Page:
Specializing in Canine and Feline Neurology and Neurosurgery for over 35 years

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The base of the brain connecting the cerebral hemispheres with the spinal cord.  Comprised of the medulla oblongata, pons, midbrain and thalamus.

►click here to learn more-link provided by: University of Minnesota, College of Veterinary Medicine 
►click here to learn more-link provided by: University of Minnesota, College of Veterinary Medicine 
►click here to learn more-link provided by: University of Pennsylvania, School of Veterinary Medicine 

 Related Words

brain ; cerebral hemisphere ; medulla oblongata ; midbrain ; pons ; spinal cord ; thalamus

brainstem auditory-evoked response test (BAER)

A test using electrodiagnostic equipment to screen for deafness and evaluate brainstem function.


 Related Words

brainstem  ;  deafness


Poisoning caused by the overuse of bromine or a bromine compound (e.g. potassium bromide) marked by such neurological signs as mental dullness, drowsiness, unsteady gait, and skin lesions; also call bromide toxicity or bromism.



An infectious disease of dogs caused by a bacteria (Brucella canis) primarily affecting the reproductive system.


Related Words
bacteria  ;  disease  ;  infection


Pertaining to a rounded mass (bulb); involving the medulla oblongata.


Related Words
medulla oblongata


A large vessicle; the bony portion of the middle ear.


Related Words
middle ear

calcified disk

An intervertebral disk whose soft, gelatinous center (nucleus pulposus) has hardened and mineralized due to degeneration; see intervertebral disk disease.

Related Words

degeneration ; intervertebral disk ; intervertebral disk disease ; nucleus pulposus


A tumor whose cells, unlike benign tumor cells, continue to divide uncontrollably, invade normal tissue, and can spread (metastasize) to other parts of the body through the bloodstream and lymphatic system;  divided into three broad categories:  carcinoma, sarcoma and lymphoma.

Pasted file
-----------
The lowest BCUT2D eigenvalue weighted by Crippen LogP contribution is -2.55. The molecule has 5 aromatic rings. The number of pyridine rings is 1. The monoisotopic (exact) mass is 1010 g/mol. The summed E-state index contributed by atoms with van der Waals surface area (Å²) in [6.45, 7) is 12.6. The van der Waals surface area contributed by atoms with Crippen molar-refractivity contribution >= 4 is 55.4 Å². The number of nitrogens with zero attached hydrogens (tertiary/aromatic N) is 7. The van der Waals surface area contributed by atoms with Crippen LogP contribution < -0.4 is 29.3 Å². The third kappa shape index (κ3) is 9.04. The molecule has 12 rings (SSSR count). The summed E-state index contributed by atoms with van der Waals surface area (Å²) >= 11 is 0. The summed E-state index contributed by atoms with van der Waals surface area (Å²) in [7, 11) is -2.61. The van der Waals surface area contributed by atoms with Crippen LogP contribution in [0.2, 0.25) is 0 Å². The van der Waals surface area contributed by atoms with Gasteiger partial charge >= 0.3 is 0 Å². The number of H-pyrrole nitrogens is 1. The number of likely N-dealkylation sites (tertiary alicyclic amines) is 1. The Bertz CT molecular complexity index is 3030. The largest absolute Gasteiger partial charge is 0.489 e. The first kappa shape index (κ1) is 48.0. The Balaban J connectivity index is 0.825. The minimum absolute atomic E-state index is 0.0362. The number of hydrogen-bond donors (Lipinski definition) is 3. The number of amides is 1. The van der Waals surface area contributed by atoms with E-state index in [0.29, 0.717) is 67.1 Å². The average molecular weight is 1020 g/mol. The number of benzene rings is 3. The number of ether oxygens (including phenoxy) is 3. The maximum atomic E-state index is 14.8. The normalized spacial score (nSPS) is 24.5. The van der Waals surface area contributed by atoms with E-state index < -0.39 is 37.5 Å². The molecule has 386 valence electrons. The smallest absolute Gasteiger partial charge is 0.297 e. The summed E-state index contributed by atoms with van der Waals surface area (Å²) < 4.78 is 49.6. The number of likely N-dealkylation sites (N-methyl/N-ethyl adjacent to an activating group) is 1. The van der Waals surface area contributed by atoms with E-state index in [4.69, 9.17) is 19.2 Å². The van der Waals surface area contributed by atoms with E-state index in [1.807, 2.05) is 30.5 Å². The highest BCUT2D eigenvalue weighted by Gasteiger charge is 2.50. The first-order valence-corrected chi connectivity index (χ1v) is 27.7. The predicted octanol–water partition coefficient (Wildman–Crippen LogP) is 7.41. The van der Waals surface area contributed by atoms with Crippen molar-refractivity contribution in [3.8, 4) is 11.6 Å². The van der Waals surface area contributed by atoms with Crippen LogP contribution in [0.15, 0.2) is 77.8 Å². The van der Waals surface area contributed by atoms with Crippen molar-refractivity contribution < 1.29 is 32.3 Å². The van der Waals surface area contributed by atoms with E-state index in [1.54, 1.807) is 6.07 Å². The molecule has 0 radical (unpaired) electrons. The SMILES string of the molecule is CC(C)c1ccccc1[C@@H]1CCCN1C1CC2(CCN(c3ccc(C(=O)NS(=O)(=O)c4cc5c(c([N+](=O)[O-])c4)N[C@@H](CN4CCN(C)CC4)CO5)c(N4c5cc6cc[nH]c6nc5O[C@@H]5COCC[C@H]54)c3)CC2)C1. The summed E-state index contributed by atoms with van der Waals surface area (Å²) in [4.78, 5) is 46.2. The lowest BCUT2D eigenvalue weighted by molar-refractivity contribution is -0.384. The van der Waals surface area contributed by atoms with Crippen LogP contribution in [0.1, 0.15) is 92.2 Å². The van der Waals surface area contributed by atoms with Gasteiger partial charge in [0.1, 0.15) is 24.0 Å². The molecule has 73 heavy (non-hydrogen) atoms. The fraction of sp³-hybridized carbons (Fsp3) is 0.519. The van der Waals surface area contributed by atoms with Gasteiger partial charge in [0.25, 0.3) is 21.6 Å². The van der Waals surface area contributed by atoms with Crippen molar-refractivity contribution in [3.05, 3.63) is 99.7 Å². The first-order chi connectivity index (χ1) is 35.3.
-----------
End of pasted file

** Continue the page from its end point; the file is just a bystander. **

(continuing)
Related Words

benign ; carcinoma ; lymphoma ; metastasis ; sarcoma ; tumor

canine herpes virus

Viral infection affecting puppies characterized by general systemic signs possibly leading to cerebellar disease.

Related Words
cerebellum  ;  disease  ;  virus


Purpose:  Instrument used to measure the carbon dioxide (CO2) concentration in exhaled breath and rate of breathing.  It is a real time objective assessment of the effectiveness of breathing by directly reflecting the elimination of CO2 by the lungs to an anesthesia device. Indirectly, it reflects the production of CO2 by tissues and the circulatory transport of CO2 to the lungs.

How Works:  Measures the absorption of infrared light, which is absorbed particularly well by gases of molecules that contain at least two dissimlar atoms, such as carbon dioxide. The amount of infrared radiation absorbed is proportional to the number of CO2 molecules present in a chamber. Carbon dioxide concentration is measured continuously throughout the respiratory cycle to give a graph of expiratory CO2 plotted against time. When expired CO2 is related to expired volume rather than time, the area beneath the curve represents the volume of CO2 in the breath, and thus over the course of a minute, this method can yield the CO2 minute elimination, an important measure of metabolism. If breathing stops, the CO2 monitor will immediately flat line, whereas the pulse oximeter will appear normal for several minutes.

Example of Uses: 

  • detemine adequacy of ventilation
  • confirm esophageal intubation and endotracheal tube placement
  • indicate disconnection from ventilator
  • confirm elimination of CO2 from anesthesia circuit and ventilator
  • determine respiratory patterns, pulomonary perfusion, alveolar ventilation
  • CO2 is also a vasodilator and high levels could further increase intracranial pressure in neurologic patients who already have high intracranial pressure (due to tumor, inflammation, etc.).

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